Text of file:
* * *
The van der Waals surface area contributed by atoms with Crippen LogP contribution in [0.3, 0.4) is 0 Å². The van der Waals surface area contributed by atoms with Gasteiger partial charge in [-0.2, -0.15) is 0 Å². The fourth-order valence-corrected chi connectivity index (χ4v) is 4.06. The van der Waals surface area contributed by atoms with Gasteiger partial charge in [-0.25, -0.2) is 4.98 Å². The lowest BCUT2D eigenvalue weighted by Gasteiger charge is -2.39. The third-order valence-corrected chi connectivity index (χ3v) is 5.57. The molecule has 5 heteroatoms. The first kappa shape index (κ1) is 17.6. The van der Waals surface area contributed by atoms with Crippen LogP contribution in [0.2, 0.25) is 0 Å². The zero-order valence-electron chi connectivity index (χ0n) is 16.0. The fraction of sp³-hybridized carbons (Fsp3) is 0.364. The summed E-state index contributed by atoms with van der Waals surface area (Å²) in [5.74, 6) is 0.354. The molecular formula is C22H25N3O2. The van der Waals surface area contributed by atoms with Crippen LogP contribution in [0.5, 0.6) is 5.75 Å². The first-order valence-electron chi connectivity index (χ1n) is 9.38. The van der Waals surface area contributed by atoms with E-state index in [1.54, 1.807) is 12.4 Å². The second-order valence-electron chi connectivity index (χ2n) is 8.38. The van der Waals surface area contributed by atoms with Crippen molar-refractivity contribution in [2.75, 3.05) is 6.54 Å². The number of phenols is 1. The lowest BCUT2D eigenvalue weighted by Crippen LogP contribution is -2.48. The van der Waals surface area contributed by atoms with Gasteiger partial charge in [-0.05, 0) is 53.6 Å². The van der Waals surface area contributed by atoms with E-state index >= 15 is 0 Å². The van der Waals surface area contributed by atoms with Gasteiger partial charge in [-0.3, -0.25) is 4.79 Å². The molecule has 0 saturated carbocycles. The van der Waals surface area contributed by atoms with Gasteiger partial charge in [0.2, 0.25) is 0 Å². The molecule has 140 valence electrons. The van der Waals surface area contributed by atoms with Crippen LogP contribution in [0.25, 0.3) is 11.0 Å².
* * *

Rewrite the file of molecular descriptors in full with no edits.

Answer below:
The van der Waals surface area contributed by atoms with Crippen LogP contribution in [0.3, 0.4) is 0 Å². The van der Waals surface area contributed by atoms with Gasteiger partial charge in [-0.2, -0.15) is 0 Å². The fourth-order valence-corrected chi connectivity index (χ4v) is 4.06. The van der Waals surface area contributed by atoms with Gasteiger partial charge in [-0.25, -0.2) is 4.98 Å². The lowest BCUT2D eigenvalue weighted by Gasteiger charge is -2.39. The third-order valence-corrected chi connectivity index (χ3v) is 5.57. The molecule has 5 heteroatoms. The first kappa shape index (κ1) is 17.6. The van der Waals surface area contributed by atoms with Crippen LogP contribution in [0.2, 0.25) is 0 Å². The zero-order valence-electron chi connectivity index (χ0n) is 16.0. The fraction of sp³-hybridized carbons (Fsp3) is 0.364. The summed E-state index contributed by atoms with van der Waals surface area (Å²) in [5.74, 6) is 0.354. The molecular formula is C22H25N3O2. The van der Waals surface area contributed by atoms with Crippen LogP contribution in [0.5, 0.6) is 5.75 Å². The first-order valence-electron chi connectivity index (χ1n) is 9.38. The van der Waals surface area contributed by atoms with E-state index in [1.54, 1.807) is 12.4 Å². The second-order valence-electron chi connectivity index (χ2n) is 8.38. The van der Waals surface area contributed by atoms with Crippen molar-refractivity contribution in [2.75, 3.05) is 6.54 Å². The number of phenols is 1. The lowest BCUT2D eigenvalue weighted by Crippen LogP contribution is -2.48. The van der Waals surface area contributed by atoms with Gasteiger partial charge in [-0.05, 0) is 53.6 Å². The van der Waals surface area contributed by atoms with E-state index >= 15 is 0 Å². The van der Waals surface area contributed by atoms with Gasteiger partial charge in [-0.3, -0.25) is 4.79 Å². The molecule has 0 saturated carbocycles. The van der Waals surface area contributed by atoms with Gasteiger partial charge in [0.2, 0.25) is 0 Å². The molecule has 140 valence electrons. The van der Waals surface area contributed by atoms with Crippen LogP contribution in [0.25, 0.3) is 11.0 Å².